The notice sent to the boy clearly mentioned that he is 12-year-old, and held him responsible for damages to the tune of Rs 2.9 lakh. Besides the boy, similar notices were issued to seven other persons, including the boy’s father
BHOPAL – A recovery notice issued to a 12-year-old boy by a tribunal in Madhya Pradesh has again sparked debate over the Prevention and Recovery of Damages to Public Property Act, which came into effect in the state from December last year.
The juvenile received the recovery notice of Rs 2.9 lakh for allegedly damaging private properties during the communal violence that broke out in Khargone in April this year.
The recovery notice was issued to the boy in August on the basis of a complaint lodged by a woman, who accused the former of damaging her house when a mob went on rampage during Ram Navami celebrations on April 10.
The communal violence had prompted the state administration to impose months long curfew in the entire Khargone district, which was lifted gradually only after the situation became normal.
The boy’s family had filed an appeal before the Indore bench of Madhya Pradesh High Court, seeking quashing of the notice. But on September 12, the court dismissed the petition, saying any objection should be filed with the tribunal, set up under the Prevention and Recovery of Damages to Public Property Act.
“If an objection is filed, the same shall be considered and decided by the tribunal in accordance with the law,” the order read.
The notice sent to the boy clearly mentioned that he is 12-year-old, and held him responsible for damages to the tune of Rs 2.9 lakh. Besides the boy, similar notices were issued to seven other persons, including the boy’s father.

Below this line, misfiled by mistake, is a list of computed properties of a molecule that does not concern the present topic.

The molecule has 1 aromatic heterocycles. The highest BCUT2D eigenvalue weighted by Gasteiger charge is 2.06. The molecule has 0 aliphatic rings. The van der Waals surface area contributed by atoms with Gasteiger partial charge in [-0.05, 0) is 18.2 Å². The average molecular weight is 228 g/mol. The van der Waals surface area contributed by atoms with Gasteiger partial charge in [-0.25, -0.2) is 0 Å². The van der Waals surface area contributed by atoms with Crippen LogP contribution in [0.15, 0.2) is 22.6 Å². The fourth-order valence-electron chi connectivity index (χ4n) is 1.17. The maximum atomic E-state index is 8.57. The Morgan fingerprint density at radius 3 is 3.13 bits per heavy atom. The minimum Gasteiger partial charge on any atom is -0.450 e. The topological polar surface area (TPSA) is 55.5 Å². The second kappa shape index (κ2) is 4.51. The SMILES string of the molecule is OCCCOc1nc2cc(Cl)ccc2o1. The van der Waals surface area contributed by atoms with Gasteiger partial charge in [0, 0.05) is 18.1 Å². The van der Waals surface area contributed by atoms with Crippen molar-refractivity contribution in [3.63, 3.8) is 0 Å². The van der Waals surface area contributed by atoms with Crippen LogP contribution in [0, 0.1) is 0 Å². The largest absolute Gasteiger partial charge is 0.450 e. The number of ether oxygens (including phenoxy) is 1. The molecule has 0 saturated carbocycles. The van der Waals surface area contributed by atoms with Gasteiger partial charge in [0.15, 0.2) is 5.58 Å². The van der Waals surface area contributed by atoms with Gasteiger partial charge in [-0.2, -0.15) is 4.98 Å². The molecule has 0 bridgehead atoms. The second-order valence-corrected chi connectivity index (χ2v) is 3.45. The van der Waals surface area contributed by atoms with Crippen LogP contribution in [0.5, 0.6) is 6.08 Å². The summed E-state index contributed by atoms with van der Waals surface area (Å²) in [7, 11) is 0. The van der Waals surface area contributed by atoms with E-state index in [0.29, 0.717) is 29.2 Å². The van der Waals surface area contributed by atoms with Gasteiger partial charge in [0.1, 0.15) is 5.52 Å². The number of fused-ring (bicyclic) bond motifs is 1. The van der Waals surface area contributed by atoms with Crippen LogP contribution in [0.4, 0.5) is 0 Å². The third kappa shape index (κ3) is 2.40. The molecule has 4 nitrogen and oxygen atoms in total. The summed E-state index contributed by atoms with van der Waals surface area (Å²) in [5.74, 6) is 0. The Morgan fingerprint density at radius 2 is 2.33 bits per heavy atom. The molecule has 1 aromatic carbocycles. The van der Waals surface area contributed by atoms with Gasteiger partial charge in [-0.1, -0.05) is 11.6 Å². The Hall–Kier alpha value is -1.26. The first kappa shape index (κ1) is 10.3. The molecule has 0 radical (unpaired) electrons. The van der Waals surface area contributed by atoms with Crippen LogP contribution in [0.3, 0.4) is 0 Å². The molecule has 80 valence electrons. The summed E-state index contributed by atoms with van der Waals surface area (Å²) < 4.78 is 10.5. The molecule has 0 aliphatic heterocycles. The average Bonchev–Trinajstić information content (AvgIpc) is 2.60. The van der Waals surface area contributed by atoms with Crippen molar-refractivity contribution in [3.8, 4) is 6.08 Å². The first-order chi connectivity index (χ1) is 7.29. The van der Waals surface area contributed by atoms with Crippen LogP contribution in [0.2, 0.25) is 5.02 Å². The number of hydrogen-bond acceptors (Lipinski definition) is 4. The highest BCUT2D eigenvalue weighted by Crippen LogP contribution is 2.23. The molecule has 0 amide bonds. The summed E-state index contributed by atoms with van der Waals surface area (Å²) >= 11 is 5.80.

Advocate Ashhar Ali Warsi, who is representing the boy in the court, claimed that the tribunal had acted “arbitrarily without applying the essentials of law”.
“The definition of the act has a clear interpretation that the whole act depends upon the criminal status based upon Indian Penal Code (IPC) and while the boy filed his objection before the tribunal, it was rejected on vague grounds of civil procedure,” Warsi told the press.
Warsi also contended that while the tribunal said this was a civil recovery, “it is strange because the act is following criminal procedure, as claims are being awarded”.
Warsi also questioned the Prevention and Recovery of Damages to Public Property Act, stating that it “does not have a clear definition as to whether it will be governed under civil law or criminal Law”.
As per reports, following the communal violence in Khargone, 343 recovery complaints were filed before the tribunal, of which only 34 were accepted. So far, it has settled six claims – four by Hindus and two by Muslims.
Around Rs 7.46 lakh have been recovered from 50 persons so far.
The Madhya Pradesh Prevention and Recovery of Damages to Public Property Act was passed in December last year, in imitation of another BJP-ruled state, Uttar Pradesh. The law enables recovery of compensation for willful damage to public and private property during strikes, protests or group clashes.
Under the law, if compensation is not paid within 15 days, the accused has to pay 6 per cent interest and compensate the affected party in the process of the application.
The tribunal has been vested with the powers similar to a civil court and must decide on the claims within three months. The law allows it to seize assets of the accused if they cannot pay compensation. -IANS